QUT researchers have developed a new machine learning mathematical system that helps to identify and detect changes in biodiversity, including land clearing, when satellite imagery is obstructed by clouds.
Using statistical methods to quantify uncertainty, the research, published in Remote Sensing in Ecology and Conservation, analysed available satellite images of an 180km square area in central south-east Queensland.
The region is home to many native species including the critically endangered northern hairy-nosed wombat and the vulnerable greater glider, and the area mainly consists of forest, pasture, and agricultural land.
Dr Jacinta Holloway-Brown says measuring changes in forest cover over time is essential to track and preserve habitats and is a key sustainable development goal by the United Nations and World Bank to manage forests sustainably.
"Satellite imagery is important as it is too difficult and expensive to frequently collect field data over large, forested areas," Dr Holloway-Brown said.
"The problem with using satellite imagery is large portions of the earth are obscured by clouds and this cloud cover causes large and frequent amounts of missing data."
Dr Holloway-Brown said it was estimated based on 12 years of satellite imagery on average approximately 67 per cent of the earth is obscured by cloud cover.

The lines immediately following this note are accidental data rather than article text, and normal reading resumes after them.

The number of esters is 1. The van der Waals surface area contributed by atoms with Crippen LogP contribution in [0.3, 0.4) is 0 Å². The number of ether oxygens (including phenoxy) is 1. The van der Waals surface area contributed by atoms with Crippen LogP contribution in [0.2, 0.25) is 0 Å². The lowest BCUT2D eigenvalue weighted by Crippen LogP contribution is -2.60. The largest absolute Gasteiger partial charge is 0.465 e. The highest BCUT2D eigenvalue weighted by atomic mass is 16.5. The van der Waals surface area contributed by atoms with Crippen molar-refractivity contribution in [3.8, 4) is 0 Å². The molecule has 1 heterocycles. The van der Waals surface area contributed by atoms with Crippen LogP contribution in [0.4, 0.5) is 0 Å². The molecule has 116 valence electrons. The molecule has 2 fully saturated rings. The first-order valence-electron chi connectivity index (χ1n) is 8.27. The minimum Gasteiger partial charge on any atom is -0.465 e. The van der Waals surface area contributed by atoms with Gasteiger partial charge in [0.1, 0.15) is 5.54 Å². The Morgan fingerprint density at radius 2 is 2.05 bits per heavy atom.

"Using our method, we can compare pixel by pixel what type of land cover there is and if it has changed since the last image. For example, if the pixel was forest in the last image and in the next a week or so later it has changed to soil or a tree stump, we are able to detect that," she said.
The research involved calculating two simulated types of clearing events, clear felling which involves removing all trees from the area and burning to prepare for future growth and, secondly, tree thinning which involves only removing trees from the area, leaving smaller shrubs, grassland, and pasture behind.
By simulating clouds, the researchers, which includes QUT's Distinguished Professor Kerrie Mengersen and Dr Kate Helmstedt, could "test the limits" of the method and know how well or not it could predict what was underneath the clouds.
The results showed the method accurately detected simulated land cover change under both clear felling and tree thinning.
"We get the most up to date predictions of missing data due to clouds by training our machine learning method at the edges of those clouds and predicting the missing areas," she said.
Dr Holloway-Brown is due to present the research to the United Nations Task Team on Earth Observation Data.
"There are real possibilities to use our method to make a real difference to forest monitoring," she said.
The researchers are part of the QUT-based Australian Research Council Centre of Excellence for Mathematical and Statistical Frontiers.